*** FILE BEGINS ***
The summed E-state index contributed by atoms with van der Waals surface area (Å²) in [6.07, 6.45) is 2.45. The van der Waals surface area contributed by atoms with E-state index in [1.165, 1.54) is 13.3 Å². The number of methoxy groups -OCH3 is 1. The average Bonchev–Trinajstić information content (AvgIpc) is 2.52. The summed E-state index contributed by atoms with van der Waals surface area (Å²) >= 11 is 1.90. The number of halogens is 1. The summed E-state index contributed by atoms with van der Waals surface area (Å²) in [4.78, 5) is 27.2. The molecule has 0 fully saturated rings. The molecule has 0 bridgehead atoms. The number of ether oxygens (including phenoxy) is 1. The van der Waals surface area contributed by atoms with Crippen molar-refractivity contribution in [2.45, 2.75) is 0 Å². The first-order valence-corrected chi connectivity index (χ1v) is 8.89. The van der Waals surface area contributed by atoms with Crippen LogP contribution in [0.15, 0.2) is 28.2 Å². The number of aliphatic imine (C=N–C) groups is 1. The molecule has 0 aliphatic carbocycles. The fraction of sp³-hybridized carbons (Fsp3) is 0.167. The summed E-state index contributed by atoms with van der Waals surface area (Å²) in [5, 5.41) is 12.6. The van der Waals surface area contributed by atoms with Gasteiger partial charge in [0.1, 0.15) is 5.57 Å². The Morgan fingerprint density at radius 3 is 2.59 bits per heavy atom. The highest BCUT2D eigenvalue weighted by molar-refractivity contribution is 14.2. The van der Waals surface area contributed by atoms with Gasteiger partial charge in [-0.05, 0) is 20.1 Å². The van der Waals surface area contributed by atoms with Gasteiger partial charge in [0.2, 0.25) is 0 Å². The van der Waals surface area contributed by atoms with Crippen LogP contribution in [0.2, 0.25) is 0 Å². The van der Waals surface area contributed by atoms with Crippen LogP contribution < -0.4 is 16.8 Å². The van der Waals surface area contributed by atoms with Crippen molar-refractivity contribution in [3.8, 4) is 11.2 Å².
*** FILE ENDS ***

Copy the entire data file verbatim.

The summed E-state index contributed by atoms with van der Waals surface area (Å²) in [6.07, 6.45) is 2.45. The van der Waals surface area contributed by atoms with E-state index in [1.165, 1.54) is 13.3 Å². The number of methoxy groups -OCH3 is 1. The average Bonchev–Trinajstić information content (AvgIpc) is 2.52. The summed E-state index contributed by atoms with van der Waals surface area (Å²) >= 11 is 1.90. The number of halogens is 1. The summed E-state index contributed by atoms with van der Waals surface area (Å²) in [4.78, 5) is 27.2. The molecule has 0 fully saturated rings. The molecule has 0 bridgehead atoms. The number of ether oxygens (including phenoxy) is 1. The van der Waals surface area contributed by atoms with Crippen molar-refractivity contribution in [2.45, 2.75) is 0 Å². The first-order valence-corrected chi connectivity index (χ1v) is 8.89. The van der Waals surface area contributed by atoms with Crippen LogP contribution in [0.15, 0.2) is 28.2 Å². The number of aliphatic imine (C=N–C) groups is 1. The molecule has 0 aliphatic carbocycles. The fraction of sp³-hybridized carbons (Fsp3) is 0.167. The summed E-state index contributed by atoms with van der Waals surface area (Å²) in [5, 5.41) is 12.6. The van der Waals surface area contributed by atoms with Gasteiger partial charge in [0.1, 0.15) is 5.57 Å². The Morgan fingerprint density at radius 3 is 2.59 bits per heavy atom. The highest BCUT2D eigenvalue weighted by molar-refractivity contribution is 14.2. The van der Waals surface area contributed by atoms with Gasteiger partial charge in [-0.05, 0) is 20.1 Å². The van der Waals surface area contributed by atoms with Gasteiger partial charge in [0.2, 0.25) is 0 Å². The van der Waals surface area contributed by atoms with Crippen LogP contribution in [0.2, 0.25) is 0 Å². The van der Waals surface area contributed by atoms with Crippen LogP contribution < -0.4 is 16.8 Å². The van der Waals surface area contributed by atoms with Crippen molar-refractivity contribution in [3.8, 4) is 11.2 Å².